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‘Great Escape’ POW’s incredible second world WAR diary surfaces, sold at auction

RAF Flt. Lt. Viv Phillips (left) and a colleague-officer during the second world War/a cartoon of Phillips’ diary of life as a PRISONER. (Auction House Hansons)

The remarkable World War II diary of a Royal air force officer who played a role in the famous “Great Escape” escape from the Stalag Luft III POW camp has been sold at auction in the united kingdom

RAF Flt. Lt. Viv Phillips to help with the building of the tunnel used in the mass prison breakout, which was immortalized in the 1963 Hollywood blockbuster The Great Escape.” The diary, together with Phillips’ war medals, was auctioned to a private UK buyer for $17,827 on Friday.

Sold by Phillips’ cousin, the magazine includes stories, sketches, cartoons and poems, according to the auction house, Hanson’s Auctioneers, which handled the sale. The prisoners drew names from a hat to choose who of them would escape from the pow camp in March 1944. Philips’ name was not chosen, so he was not part of the escape itself, which perhaps saved his life 50 of the 76 prisoners who escaped from the camp for PRISONERS of war were shot by the Gestapo following their recapture. The other 23 were recaptured and captured again by the Nazis. Only three of the escapees made it to freedom.

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Phillips, who was awarded the Distinguished Service Order (DSO) medal for his role in the escape, died in 1997.

The diary tells the life at the infamous Stalag Luft III, where Phillips was a PRISONER from 1943 to 1945. (Auction House Hansons)

“Everything in the journal reminds me of the movie the sketches of the camp, the humor, and the stories of how the prisoners their powers to make a tunnel to escape Stalag Luft III,” says Adrian Stevenson, militaria expert at Hansons, in a statement obtained by Fox News.

An RAF navigator, Phillips was recorded after his bomber was shot down during a raid on the Amsterdam Power Station in 1943. His incredible escape from the plane is told in the magazine.

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“He was in the camp from 1943 to 1945 and describes how the prisoners smuggled sand from the tunnel in their pants,” says Stevenson. “The prisoners had to dispose of tons of sandy soil as they are dug out of the tunnel. He was the boss of the people spreading the sand and later became a tunnel, a carpenter.”

Phillips (left) and a colleague from a fellow RAF officer with a Lockheed Martin Ventura aircraft in the background.(Auction House Hansons)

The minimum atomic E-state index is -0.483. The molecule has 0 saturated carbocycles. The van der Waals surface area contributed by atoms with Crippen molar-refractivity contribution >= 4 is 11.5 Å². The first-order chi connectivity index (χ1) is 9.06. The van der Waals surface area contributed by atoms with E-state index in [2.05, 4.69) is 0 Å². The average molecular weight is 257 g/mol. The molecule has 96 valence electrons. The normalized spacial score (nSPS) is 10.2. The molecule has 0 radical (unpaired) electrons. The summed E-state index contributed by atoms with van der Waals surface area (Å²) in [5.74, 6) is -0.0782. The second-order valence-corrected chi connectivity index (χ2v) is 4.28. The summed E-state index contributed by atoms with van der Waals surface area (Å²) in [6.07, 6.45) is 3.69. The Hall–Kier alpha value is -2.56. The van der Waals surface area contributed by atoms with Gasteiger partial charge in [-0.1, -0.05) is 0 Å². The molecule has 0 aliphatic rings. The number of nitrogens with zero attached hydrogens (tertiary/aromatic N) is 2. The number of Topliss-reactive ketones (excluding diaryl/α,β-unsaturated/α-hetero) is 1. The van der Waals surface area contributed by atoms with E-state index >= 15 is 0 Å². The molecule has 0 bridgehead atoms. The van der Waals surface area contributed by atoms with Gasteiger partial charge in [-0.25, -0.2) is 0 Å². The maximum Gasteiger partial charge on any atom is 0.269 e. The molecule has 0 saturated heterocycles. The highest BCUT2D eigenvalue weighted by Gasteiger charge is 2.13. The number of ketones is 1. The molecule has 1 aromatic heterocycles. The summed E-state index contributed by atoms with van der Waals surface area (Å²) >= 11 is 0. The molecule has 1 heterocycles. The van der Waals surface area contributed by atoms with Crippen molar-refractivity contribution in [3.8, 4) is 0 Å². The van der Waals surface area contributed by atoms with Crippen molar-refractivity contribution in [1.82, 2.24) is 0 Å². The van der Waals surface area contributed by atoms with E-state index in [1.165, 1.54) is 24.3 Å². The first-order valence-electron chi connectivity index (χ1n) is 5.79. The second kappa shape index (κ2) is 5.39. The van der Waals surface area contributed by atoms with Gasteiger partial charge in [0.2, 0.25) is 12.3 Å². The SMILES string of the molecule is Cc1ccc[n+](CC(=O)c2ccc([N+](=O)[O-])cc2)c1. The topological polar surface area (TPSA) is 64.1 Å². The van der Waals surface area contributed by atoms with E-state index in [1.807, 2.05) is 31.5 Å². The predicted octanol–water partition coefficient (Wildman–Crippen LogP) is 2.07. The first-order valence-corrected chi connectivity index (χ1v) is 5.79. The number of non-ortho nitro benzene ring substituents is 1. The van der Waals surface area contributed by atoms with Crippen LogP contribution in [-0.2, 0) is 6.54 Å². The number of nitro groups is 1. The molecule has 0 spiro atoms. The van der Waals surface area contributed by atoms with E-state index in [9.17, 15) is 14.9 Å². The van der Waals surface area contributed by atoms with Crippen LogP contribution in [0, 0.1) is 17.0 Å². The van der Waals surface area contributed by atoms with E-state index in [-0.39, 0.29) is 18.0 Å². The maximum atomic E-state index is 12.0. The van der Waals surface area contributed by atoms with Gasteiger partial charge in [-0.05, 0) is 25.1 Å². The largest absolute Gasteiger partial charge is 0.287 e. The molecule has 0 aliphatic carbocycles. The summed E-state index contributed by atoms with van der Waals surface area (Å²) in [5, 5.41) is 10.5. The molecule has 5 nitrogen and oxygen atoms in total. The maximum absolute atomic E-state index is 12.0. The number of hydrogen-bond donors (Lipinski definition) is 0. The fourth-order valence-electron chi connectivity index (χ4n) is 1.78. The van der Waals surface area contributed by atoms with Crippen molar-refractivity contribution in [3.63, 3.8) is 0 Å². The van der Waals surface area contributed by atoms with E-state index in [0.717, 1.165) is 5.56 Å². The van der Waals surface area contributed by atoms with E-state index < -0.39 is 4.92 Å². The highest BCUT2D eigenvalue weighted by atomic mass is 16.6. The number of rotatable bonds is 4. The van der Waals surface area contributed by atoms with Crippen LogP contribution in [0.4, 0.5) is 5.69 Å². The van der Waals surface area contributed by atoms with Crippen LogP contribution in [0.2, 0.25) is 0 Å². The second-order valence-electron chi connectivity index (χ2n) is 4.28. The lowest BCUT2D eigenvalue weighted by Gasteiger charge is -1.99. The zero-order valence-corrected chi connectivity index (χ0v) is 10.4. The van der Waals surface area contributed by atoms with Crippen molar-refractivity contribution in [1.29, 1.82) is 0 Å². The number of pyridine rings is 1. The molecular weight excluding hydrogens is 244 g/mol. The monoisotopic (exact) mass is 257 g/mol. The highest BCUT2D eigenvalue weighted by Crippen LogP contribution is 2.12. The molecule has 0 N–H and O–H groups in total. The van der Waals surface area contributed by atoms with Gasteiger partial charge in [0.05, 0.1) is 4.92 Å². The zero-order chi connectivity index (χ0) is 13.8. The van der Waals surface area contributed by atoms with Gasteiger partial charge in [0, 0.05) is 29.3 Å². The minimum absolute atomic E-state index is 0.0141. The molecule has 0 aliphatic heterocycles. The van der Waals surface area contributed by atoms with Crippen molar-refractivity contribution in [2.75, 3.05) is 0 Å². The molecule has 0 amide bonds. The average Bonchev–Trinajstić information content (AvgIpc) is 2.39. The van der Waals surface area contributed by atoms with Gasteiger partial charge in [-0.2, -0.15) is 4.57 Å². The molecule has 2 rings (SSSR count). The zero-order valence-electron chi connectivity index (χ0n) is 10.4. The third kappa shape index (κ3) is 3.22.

The calendar also contains an “In Memoriam” page dedicated to the Allied prisoners killed in the escape from the POW camp in Nazi-occupied Poland.

March 24 marks the 75th anniversary of the prisoners escape.

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Phillips was involved in the ‘Great Escape’ mass prison breakout immortalised in the Hollywood film of the same name.
(Auction House Hansons)

In wartime artifacts offer a fascinating glimpse into the life at the infamous camp for PRISONERS of war. The United States Golf Association Golf Museum in Far Hills, N. J., for example, contains a number of rudimentary golf balls made of prisoners’ boots in Stalag Luft III. The balls were used on a makeshift golf course was built by Prisoners of war.

Last year, an extremely rare world War II Spitfire fighter plane flown by a pilot who later took part in the “Great Escape” was recovered from a remote Norwegian town of bergen.

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Adrian Stevenson, militaria expert at Auction house Hansons, with the diary. (Auction House Hansons)

Specially equipped for long distance explorations, the Royal Air Force Spitfire AA810 was shot down on 5 March 1942, during a mission to the photo of the German battleship Tirpitz. The Spitfire pilot, Flt. Lt. Alastair ‘Sandy’ Gunn, rescued from the plane, but was captured by German troops. Two years later, Gunn was part of the “Great Escape” breakout. Recaptured shortly after the breakout, the Midfielder was among the 50 escapees executed by the Gestapo.

Fox News’ Emily DeCiccio contributed to this article. Follow James Rogers on Twitter @jamesjrogers

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